Dec 27, 2022

Rules of Posting Genealogy Information Online

While I call these “rules,” they are really suggestions. These “rules” are just a start. I suspect you can think of additional “rules.” If you can add more, please post your suggestion(s) in the comments section below.

OK, here are “Eastman’s Rules of Posting Genealogy Information Online,” a new set of rules invented today:

If you don’t want everyone to know about something and use that something as they wish, don’t post it online! There are no secrets after you post information online. You can claim copyrights or legal protection, but the fact remains that information placed on the web quickly becomes common knowledge. You may be correct in thinking that nobody else should ever re-use your information, but not everyone will agree with you. Regardless of your intentions, some people will re-use your data elsewhere. Getting the data removed later will be difficult and frustrating. Think before you post!

Keep in mind that all search engines will index your site (unless you take steps to do otherwise as listed in Note #1 below), and most of them will cache the information. One web site ( which is not a true search engine) will cache your data more or less forever, even if you later change or remove your data.

A few specialty search sites will charge their subscribers a fee to search your site and millions of others. General-purpose search engines, such as Google, are usually free to the user. Specialty search engines that look only for financial data, legal data, real estate transactions, sports scores, etc. typically charge a fee. The more specialized the search engine, the higher the fee. Some charge very high prices. You and I don’t hear much about the fee-based search engines, but they exist, nonetheless.

Facts are not copyrighted, at least not under U.S. law. If your web page contains only names and dates and locations of life events (birth, marriage, death, census entries, military service, etc.), you do not own that information. It is public domain.

If your page(s) contains additional descriptive information, interpretations, stories, or other information that you wrote, the original information you added might be copyrighted. However, the dividing line between copyrighted information and public domain information is often fuzzy. Even legal experts who specialize in intellectual property issues often disagree with each other. You should realize that not everyone is going to agree with your interpretation of the legal issues involved.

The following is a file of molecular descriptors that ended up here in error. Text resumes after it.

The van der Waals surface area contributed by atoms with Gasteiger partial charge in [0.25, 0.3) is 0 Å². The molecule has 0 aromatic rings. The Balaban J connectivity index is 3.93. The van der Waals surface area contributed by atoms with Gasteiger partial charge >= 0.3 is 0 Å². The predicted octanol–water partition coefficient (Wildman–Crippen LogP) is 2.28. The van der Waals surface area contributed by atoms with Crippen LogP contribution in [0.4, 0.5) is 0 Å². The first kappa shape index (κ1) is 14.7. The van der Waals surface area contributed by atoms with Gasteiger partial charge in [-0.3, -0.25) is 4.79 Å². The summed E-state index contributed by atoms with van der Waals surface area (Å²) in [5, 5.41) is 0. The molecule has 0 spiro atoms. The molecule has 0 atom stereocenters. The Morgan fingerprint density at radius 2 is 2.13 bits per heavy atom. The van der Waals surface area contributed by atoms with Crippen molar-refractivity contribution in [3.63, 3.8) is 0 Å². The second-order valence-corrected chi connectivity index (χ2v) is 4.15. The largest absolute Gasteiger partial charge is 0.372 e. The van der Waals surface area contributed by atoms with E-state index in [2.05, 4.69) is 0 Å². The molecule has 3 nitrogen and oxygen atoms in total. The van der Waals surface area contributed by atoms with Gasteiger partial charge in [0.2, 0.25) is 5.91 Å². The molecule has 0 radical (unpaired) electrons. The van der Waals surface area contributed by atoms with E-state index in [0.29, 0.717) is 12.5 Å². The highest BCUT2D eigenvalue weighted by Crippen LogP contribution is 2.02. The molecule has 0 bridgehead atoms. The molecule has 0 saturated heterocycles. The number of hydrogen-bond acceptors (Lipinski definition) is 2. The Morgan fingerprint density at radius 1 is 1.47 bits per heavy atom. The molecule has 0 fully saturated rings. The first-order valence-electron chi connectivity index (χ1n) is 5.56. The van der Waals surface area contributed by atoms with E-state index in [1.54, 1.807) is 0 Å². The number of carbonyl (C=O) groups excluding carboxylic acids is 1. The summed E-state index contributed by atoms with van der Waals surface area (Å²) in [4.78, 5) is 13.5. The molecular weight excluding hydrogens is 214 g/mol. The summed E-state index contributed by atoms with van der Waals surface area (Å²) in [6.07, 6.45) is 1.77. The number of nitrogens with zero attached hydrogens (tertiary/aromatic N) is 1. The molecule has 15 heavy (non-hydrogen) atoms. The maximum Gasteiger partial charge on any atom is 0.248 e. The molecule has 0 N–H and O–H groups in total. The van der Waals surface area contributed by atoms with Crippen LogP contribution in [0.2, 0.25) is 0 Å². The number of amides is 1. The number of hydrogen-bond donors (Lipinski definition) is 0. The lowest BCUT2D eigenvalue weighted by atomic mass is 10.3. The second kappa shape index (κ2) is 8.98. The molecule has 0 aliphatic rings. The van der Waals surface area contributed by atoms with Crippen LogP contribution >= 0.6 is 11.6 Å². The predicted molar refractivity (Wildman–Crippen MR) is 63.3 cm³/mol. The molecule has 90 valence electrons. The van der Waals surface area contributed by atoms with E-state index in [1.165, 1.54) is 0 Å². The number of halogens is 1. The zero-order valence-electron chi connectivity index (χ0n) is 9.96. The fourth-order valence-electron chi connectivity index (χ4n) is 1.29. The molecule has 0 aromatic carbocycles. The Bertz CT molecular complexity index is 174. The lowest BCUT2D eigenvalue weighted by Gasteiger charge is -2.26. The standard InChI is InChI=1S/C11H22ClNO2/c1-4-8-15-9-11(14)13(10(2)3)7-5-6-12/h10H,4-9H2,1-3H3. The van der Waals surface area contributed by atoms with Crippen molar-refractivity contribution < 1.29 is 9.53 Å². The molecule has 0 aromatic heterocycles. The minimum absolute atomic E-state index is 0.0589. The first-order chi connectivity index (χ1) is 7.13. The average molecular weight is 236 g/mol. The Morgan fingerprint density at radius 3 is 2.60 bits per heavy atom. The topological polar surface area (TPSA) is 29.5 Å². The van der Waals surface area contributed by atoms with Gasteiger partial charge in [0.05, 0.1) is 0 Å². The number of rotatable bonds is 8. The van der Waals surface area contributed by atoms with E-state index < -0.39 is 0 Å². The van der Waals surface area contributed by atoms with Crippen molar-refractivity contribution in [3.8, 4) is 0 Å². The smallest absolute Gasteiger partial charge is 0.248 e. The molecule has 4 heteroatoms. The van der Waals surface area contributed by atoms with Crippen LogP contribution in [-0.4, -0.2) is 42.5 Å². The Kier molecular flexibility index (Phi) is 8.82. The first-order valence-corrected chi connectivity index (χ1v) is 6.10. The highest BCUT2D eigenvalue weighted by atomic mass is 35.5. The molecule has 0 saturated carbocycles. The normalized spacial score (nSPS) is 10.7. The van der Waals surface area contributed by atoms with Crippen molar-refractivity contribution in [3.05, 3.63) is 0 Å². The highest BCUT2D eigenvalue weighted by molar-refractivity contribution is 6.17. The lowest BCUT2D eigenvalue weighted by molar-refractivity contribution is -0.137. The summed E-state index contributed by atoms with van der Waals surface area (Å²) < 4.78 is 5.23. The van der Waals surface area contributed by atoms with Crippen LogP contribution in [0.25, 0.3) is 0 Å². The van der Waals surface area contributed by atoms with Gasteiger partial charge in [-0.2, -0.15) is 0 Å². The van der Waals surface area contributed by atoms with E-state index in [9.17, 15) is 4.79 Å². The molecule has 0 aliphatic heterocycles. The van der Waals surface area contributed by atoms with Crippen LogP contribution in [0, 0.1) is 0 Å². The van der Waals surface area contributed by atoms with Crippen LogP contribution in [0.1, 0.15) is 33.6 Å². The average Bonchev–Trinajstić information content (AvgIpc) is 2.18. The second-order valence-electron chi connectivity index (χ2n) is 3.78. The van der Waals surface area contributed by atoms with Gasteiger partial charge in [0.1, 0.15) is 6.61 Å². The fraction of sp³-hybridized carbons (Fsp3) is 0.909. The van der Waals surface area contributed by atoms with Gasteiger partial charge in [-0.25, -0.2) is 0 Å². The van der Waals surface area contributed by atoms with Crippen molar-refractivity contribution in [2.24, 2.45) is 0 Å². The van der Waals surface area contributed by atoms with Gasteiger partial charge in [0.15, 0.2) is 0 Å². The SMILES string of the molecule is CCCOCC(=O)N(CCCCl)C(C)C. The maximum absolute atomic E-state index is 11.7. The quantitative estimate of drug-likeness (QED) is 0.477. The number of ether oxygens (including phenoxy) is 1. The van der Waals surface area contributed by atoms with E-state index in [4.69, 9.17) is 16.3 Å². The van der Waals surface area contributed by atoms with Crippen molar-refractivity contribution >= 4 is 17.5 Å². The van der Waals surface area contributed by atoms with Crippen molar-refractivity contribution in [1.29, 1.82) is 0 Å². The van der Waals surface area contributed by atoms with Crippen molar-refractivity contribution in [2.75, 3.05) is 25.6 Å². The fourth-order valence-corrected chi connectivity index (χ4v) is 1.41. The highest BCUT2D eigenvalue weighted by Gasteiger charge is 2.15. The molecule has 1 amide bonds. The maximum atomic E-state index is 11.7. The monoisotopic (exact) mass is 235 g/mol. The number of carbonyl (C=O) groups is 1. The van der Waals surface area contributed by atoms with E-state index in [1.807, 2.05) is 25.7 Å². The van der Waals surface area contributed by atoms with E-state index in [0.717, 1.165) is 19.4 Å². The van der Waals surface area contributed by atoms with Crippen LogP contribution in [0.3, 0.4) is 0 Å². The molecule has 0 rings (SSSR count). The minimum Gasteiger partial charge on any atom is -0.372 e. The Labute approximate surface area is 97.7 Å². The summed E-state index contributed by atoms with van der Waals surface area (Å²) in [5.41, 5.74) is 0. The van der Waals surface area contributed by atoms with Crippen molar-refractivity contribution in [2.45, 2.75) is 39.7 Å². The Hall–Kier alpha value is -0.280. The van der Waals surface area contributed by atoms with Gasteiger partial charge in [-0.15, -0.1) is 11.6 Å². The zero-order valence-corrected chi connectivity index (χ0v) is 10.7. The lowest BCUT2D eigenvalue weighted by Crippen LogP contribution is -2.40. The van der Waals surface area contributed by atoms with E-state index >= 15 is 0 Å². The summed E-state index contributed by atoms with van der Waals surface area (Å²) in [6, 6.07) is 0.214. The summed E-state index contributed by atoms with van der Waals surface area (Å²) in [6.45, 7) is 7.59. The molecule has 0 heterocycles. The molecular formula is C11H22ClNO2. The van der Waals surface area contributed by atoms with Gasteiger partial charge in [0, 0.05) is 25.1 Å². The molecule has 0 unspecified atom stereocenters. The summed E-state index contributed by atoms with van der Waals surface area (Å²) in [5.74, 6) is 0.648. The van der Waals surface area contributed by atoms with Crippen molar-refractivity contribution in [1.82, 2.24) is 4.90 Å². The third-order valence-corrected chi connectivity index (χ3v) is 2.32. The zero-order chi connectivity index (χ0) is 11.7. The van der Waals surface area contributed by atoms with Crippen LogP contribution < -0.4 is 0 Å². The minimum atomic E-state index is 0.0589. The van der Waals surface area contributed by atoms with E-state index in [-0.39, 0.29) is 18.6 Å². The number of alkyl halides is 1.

Actually, all of this is probably a moot point anyway. Whether legal or not, it is very difficult to force someone to remove copies of information you supplied.

Never assume. You may have strong opinions concerning what is right or wrong, but not everyone will agree with you. Ask yourself, “What will happen if I place this information online?” Be realistic!

The above are a few of my thoughts. Again, if you have further suggestions for additional “rules,” please post your thoughts in the comments section at the end of this article.

Note #1: If you do want to place genealogy information (or any information) on the World Wide Web and do not want your information to be found by search engines, there is a simple way to do so: create a ROBOTS.TXT file and place it on your web site. Thousands of web sites do this already when they don’t want certain information to become too public. There are many web sites that will explain ROBOTS.TXT and tell you how to add such a file to your site. Start here: Once you add a ROBOTS.TXT file to your web pages, your information will disappear from all search engines within a few months. However, don’t be surprised if nobody visits your site anymore. It will be rather well hidden.

If you are willing to have some search engines index and cache your site but do not want all search engines to do so, you can be selective. Again, the solution is a ROBOTS.TXT file. You can exclude specific search engines by name. The format of the commands is a bit tricky, so study the instructions carefully. Start here:

Note #2:mYou should realize that search engines are not perfect. Even the specialty search engines designed for a specific purpose will erroneously add some extraneous data. The search engine’s filters may interpret words differently than a human would. For example, a financial services search engine might add your genealogy data to its search engine if your ancestor was named James Penney or Ezekiel Dollarhide. Likewise, a genealogy-specific search engine may add a page that describes the article describing music but entitled “roots of New Orleans jazz,” and a real estate search engine may add its own information about “the history of the House family.”